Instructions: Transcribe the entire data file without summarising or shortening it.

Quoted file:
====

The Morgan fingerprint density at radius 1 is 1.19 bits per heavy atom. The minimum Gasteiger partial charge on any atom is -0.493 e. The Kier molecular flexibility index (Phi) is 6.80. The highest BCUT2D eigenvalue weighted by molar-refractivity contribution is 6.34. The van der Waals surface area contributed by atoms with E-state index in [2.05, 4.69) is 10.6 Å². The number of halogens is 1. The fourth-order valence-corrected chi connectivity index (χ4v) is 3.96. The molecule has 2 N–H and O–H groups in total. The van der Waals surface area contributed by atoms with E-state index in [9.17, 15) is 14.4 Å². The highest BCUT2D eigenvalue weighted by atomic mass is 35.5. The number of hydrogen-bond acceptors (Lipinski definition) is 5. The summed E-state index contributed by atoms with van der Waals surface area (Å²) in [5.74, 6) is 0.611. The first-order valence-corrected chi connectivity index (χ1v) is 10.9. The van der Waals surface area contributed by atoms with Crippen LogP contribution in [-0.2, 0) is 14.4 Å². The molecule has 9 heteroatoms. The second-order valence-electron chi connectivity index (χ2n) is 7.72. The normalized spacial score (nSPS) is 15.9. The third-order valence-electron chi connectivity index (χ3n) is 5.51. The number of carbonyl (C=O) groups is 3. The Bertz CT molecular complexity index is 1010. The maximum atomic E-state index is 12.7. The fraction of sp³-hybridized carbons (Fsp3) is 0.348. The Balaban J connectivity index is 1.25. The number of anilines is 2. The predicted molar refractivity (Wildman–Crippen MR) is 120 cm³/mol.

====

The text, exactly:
The Morgan fingerprint density at radius 1 is 1.19 bits per heavy atom. The minimum Gasteiger partial charge on any atom is -0.493 e. The Kier molecular flexibility index (Phi) is 6.80. The highest BCUT2D eigenvalue weighted by molar-refractivity contribution is 6.34. The van der Waals surface area contributed by atoms with E-state index in [2.05, 4.69) is 10.6 Å². The number of halogens is 1. The fourth-order valence-corrected chi connectivity index (χ4v) is 3.96. The molecule has 2 N–H and O–H groups in total. The van der Waals surface area contributed by atoms with E-state index in [9.17, 15) is 14.4 Å². The highest BCUT2D eigenvalue weighted by atomic mass is 35.5. The number of hydrogen-bond acceptors (Lipinski definition) is 5. The summed E-state index contributed by atoms with van der Waals surface area (Å²) in [5.74, 6) is 0.611. The first-order valence-corrected chi connectivity index (χ1v) is 10.9. The van der Waals surface area contributed by atoms with Crippen LogP contribution in [-0.2, 0) is 14.4 Å². The molecule has 9 heteroatoms. The second-order valence-electron chi connectivity index (χ2n) is 7.72. The normalized spacial score (nSPS) is 15.9. The third-order valence-electron chi connectivity index (χ3n) is 5.51. The number of carbonyl (C=O) groups is 3. The Bertz CT molecular complexity index is 1010. The maximum atomic E-state index is 12.7. The fraction of sp³-hybridized carbons (Fsp3) is 0.348. The Balaban J connectivity index is 1.25. The number of anilines is 2. The predicted molar refractivity (Wildman–Crippen MR) is 120 cm³/mol.